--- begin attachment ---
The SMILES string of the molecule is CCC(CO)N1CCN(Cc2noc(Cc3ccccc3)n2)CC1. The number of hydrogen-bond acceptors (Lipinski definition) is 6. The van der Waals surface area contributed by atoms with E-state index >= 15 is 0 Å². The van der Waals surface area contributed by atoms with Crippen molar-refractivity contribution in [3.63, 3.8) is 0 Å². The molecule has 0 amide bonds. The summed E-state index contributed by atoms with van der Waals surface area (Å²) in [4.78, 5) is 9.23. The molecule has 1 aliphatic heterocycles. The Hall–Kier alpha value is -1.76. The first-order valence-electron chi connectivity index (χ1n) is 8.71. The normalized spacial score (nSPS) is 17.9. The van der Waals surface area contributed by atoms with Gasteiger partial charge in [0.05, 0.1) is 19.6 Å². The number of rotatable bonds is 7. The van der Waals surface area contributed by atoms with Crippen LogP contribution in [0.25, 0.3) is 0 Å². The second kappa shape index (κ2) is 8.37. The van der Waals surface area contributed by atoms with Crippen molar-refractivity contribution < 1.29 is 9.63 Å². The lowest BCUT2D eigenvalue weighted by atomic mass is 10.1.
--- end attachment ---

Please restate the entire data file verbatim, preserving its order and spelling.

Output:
The SMILES string of the molecule is CCC(CO)N1CCN(Cc2noc(Cc3ccccc3)n2)CC1. The number of hydrogen-bond acceptors (Lipinski definition) is 6. The van der Waals surface area contributed by atoms with E-state index >= 15 is 0 Å². The van der Waals surface area contributed by atoms with Crippen molar-refractivity contribution in [3.63, 3.8) is 0 Å². The molecule has 0 amide bonds. The summed E-state index contributed by atoms with van der Waals surface area (Å²) in [4.78, 5) is 9.23. The molecule has 1 aliphatic heterocycles. The Hall–Kier alpha value is -1.76. The first-order valence-electron chi connectivity index (χ1n) is 8.71. The normalized spacial score (nSPS) is 17.9. The van der Waals surface area contributed by atoms with Gasteiger partial charge in [0.05, 0.1) is 19.6 Å². The number of rotatable bonds is 7. The van der Waals surface area contributed by atoms with Crippen LogP contribution in [0.25, 0.3) is 0 Å². The second kappa shape index (κ2) is 8.37. The van der Waals surface area contributed by atoms with Crippen molar-refractivity contribution < 1.29 is 9.63 Å². The lowest BCUT2D eigenvalue weighted by atomic mass is 10.1.